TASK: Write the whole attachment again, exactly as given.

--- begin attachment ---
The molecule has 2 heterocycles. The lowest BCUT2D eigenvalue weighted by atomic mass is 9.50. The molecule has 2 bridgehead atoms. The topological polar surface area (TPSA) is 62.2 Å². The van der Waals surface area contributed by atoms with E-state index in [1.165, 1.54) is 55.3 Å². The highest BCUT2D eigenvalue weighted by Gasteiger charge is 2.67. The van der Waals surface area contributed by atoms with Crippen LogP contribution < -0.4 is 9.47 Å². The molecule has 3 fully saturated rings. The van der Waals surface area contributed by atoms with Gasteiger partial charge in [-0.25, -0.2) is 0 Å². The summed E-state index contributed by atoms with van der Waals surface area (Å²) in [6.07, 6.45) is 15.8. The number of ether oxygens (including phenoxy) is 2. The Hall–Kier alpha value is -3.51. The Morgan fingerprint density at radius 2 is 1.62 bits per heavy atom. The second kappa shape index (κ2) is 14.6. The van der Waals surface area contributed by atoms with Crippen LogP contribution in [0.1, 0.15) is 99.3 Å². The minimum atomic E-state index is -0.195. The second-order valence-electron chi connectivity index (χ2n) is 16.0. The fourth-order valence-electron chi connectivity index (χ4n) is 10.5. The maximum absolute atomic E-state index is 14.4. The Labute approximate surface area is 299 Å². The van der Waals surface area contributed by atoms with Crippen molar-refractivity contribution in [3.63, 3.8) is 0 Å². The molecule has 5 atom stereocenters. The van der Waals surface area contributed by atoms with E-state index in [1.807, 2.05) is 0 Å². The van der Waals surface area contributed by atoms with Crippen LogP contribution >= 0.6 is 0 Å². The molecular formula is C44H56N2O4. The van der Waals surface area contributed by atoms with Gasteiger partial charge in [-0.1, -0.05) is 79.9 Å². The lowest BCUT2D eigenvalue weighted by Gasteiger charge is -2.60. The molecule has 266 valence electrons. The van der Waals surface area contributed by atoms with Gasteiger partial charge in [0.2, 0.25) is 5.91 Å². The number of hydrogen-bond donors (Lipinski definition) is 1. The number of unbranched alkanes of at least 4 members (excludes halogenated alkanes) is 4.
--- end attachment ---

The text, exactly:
The molecule has 2 heterocycles. The lowest BCUT2D eigenvalue weighted by atomic mass is 9.50. The molecule has 2 bridgehead atoms. The topological polar surface area (TPSA) is 62.2 Å². The van der Waals surface area contributed by atoms with E-state index in [1.165, 1.54) is 55.3 Å². The highest BCUT2D eigenvalue weighted by Gasteiger charge is 2.67. The van der Waals surface area contributed by atoms with Crippen LogP contribution < -0.4 is 9.47 Å². The molecule has 3 fully saturated rings. The van der Waals surface area contributed by atoms with Gasteiger partial charge in [-0.25, -0.2) is 0 Å². The summed E-state index contributed by atoms with van der Waals surface area (Å²) in [6.07, 6.45) is 15.8. The number of ether oxygens (including phenoxy) is 2. The Hall–Kier alpha value is -3.51. The Morgan fingerprint density at radius 2 is 1.62 bits per heavy atom. The second kappa shape index (κ2) is 14.6. The van der Waals surface area contributed by atoms with Crippen LogP contribution in [0.1, 0.15) is 99.3 Å². The minimum atomic E-state index is -0.195. The second-order valence-electron chi connectivity index (χ2n) is 16.0. The fourth-order valence-electron chi connectivity index (χ4n) is 10.5. The maximum absolute atomic E-state index is 14.4. The Labute approximate surface area is 299 Å². The van der Waals surface area contributed by atoms with Crippen molar-refractivity contribution in [3.63, 3.8) is 0 Å². The molecule has 5 atom stereocenters. The van der Waals surface area contributed by atoms with E-state index in [1.807, 2.05) is 0 Å². The van der Waals surface area contributed by atoms with Crippen LogP contribution >= 0.6 is 0 Å². The molecular formula is C44H56N2O4. The van der Waals surface area contributed by atoms with Gasteiger partial charge in [-0.1, -0.05) is 79.9 Å². The lowest BCUT2D eigenvalue weighted by Gasteiger charge is -2.60. The molecule has 266 valence electrons. The van der Waals surface area contributed by atoms with Gasteiger partial charge in [0.2, 0.25) is 5.91 Å². The number of hydrogen-bond donors (Lipinski definition) is 1. The number of unbranched alkanes of at least 4 members (excludes halogenated alkanes) is 4.